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LITTLE ROCK, Ark. (AP) — An appeals court panel lifted an order Friday blocking restrictions on how the abortion pill is administered in Arkansas, saying a judge didn’t estimate how many women would be burdened by the law’s requirements.

A three-judge panel of the 8th U.S. Circuit Court of Appeals in St. Louis vacated U.S. District Court Judge Kristine Baker’s preliminary injunction against the 2015 law. The measure requires doctors providing the pill to maintain a contract with another physician with admitting privileges at a hospital who agrees to handle any complications.

The panel sent the case back to Baker and said the judge should look into the number of women who would be unduly burdened by the requirement and whether it amounts to a “large fraction” of women seeking the abortion pill in Arkansas.

“The court correctly held that individuals for whom the contract-physician requirement was an actual, rather than an irrelevant, restriction were women seeking medication abortions in Arkansas. Nonetheless, it did not define or estimate the number of women who would be unduly burdened by the contract-physician requirement,” the 8th Circuit panel wrote. “Instead, it focused on amorphous groups of women to reach its conclusion that the Act was facially unconstitutional.”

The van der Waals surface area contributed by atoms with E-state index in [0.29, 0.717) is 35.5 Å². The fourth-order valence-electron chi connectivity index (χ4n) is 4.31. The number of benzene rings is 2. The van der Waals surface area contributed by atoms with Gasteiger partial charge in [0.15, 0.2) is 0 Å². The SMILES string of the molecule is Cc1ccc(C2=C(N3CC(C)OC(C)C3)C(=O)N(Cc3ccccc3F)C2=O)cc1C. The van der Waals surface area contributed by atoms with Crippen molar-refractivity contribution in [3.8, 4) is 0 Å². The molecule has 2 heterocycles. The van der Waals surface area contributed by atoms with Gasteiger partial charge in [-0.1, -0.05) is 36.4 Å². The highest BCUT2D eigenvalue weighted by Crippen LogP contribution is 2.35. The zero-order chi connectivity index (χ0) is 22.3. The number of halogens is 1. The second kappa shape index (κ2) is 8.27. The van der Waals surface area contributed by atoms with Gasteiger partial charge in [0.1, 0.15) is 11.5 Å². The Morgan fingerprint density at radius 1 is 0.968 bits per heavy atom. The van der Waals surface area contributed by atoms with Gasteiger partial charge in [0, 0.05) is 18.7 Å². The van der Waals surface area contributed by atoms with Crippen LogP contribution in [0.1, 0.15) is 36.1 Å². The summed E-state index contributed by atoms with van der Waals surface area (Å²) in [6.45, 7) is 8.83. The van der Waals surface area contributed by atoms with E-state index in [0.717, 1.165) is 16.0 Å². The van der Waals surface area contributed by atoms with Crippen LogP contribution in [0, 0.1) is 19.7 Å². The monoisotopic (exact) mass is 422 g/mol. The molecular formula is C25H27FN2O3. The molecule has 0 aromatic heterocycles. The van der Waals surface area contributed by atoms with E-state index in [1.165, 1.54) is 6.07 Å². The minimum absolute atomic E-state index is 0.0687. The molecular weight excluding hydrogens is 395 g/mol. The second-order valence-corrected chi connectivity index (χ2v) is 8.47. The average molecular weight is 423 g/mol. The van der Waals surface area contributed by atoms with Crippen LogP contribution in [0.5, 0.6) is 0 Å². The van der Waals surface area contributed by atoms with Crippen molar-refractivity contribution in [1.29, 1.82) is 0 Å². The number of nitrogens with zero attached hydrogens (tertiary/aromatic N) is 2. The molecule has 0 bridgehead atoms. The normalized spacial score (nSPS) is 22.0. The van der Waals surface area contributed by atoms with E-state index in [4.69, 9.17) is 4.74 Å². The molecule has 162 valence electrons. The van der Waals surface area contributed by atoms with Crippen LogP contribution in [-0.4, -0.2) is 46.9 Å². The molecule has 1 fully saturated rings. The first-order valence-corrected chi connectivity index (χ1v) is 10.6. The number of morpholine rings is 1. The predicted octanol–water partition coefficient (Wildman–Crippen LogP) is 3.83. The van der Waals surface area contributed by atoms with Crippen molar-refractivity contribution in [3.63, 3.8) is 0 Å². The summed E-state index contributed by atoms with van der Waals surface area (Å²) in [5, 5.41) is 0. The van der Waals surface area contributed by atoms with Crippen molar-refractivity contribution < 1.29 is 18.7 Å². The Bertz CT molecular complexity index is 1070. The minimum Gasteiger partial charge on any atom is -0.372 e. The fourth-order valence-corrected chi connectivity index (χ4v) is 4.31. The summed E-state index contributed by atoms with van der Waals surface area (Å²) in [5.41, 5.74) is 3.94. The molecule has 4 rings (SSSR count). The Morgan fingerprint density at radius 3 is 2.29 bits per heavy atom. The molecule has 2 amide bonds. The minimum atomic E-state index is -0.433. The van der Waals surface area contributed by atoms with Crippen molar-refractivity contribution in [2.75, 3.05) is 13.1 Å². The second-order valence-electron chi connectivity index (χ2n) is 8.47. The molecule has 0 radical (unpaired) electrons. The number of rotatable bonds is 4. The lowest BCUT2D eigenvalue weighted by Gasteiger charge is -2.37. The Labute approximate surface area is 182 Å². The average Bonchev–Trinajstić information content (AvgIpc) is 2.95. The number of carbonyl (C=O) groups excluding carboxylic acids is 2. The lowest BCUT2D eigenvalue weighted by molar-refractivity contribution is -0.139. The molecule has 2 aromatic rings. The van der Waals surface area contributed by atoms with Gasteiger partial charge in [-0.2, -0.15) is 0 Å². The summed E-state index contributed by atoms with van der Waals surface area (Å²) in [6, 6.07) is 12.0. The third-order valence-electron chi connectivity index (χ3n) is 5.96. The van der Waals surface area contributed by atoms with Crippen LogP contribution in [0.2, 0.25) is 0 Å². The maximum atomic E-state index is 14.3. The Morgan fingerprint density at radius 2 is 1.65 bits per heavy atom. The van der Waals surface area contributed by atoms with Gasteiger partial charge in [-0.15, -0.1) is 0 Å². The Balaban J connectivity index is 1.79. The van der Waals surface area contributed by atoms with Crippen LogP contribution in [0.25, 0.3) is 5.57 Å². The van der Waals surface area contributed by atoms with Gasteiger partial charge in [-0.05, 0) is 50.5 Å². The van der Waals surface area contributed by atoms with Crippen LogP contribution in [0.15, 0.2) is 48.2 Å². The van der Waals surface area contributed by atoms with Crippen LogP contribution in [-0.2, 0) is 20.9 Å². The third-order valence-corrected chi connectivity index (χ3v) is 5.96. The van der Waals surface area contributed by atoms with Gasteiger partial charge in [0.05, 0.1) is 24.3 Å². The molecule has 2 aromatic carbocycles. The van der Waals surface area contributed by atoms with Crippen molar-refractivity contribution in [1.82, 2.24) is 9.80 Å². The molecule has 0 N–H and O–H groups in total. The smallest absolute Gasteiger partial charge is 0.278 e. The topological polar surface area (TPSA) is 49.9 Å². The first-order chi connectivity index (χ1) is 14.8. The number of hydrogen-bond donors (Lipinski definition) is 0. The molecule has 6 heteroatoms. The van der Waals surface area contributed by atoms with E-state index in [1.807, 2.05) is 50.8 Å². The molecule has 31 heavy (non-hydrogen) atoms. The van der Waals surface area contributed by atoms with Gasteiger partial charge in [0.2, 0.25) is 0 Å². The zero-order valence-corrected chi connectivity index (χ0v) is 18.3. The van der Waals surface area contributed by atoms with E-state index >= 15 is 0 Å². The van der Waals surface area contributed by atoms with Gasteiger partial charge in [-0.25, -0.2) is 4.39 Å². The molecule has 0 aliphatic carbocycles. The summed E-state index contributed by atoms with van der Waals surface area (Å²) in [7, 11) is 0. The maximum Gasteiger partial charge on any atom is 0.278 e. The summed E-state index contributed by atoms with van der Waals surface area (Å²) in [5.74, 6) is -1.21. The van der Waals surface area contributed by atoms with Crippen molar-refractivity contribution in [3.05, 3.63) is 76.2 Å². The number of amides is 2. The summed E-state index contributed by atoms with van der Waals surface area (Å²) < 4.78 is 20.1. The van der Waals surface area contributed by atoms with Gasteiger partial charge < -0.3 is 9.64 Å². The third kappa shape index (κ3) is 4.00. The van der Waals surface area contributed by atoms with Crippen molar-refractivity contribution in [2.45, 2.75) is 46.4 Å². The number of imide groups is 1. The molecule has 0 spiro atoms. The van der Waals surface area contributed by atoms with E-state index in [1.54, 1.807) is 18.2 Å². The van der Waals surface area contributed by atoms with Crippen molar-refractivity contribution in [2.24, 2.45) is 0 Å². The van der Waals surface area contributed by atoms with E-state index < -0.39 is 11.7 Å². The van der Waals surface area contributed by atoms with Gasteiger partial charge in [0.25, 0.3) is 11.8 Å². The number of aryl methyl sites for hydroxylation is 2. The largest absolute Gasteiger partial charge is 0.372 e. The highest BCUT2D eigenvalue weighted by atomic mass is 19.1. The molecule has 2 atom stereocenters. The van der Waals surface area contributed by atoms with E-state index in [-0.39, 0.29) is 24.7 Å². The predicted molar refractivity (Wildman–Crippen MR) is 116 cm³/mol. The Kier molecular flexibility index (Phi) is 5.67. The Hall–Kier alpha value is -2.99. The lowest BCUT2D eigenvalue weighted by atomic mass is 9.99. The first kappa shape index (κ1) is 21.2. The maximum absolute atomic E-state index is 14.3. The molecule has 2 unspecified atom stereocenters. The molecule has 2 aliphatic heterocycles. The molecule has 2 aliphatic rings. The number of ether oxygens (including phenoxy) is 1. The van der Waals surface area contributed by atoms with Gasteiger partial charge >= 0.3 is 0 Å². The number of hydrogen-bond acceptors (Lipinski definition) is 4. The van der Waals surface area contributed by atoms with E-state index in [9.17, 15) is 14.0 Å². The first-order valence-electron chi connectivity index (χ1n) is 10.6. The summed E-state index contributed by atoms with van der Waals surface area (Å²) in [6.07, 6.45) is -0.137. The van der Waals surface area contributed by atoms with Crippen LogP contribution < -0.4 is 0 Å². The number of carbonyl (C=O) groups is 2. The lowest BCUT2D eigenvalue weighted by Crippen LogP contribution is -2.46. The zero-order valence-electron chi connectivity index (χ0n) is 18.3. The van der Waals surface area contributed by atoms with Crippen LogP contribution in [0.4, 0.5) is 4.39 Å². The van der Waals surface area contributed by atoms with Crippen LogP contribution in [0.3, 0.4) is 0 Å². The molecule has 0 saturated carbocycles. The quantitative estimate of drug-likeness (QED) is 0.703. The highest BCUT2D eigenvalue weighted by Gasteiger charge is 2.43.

Planned Parenthood has said it will no longer be able to offer the abortion pill at its Little Rock and Fayetteville health centers if the law takes effect; it does not offer surgical abortions at those clinics. The other abortion provider in the state would be able to offer only surgical abortions.

Officials with Planned Parenthood Great Plains, which had sued over the restrictions, said they were reviewing the ruling and did not have an immediate comment.

Attorney General Leslie Rutledge, a Republican, described the legislation as a “common sense law” that protects women’s health.

“The injunction was vacated because Planned Parenthood failed to show that the state law is a substantial obstacle, preventing most women from having access to abortion services,” she said in a statement.

The decision came as Baker is weighing whether to block four new Arkansas abortion laws, three of which are set to take effect next week. The laws being challenged include a ban on a common second-trimester abortion procedure and part of a measure prohibiting doctors from performing abortions based solely on whether the mother wants a boy or a girl.


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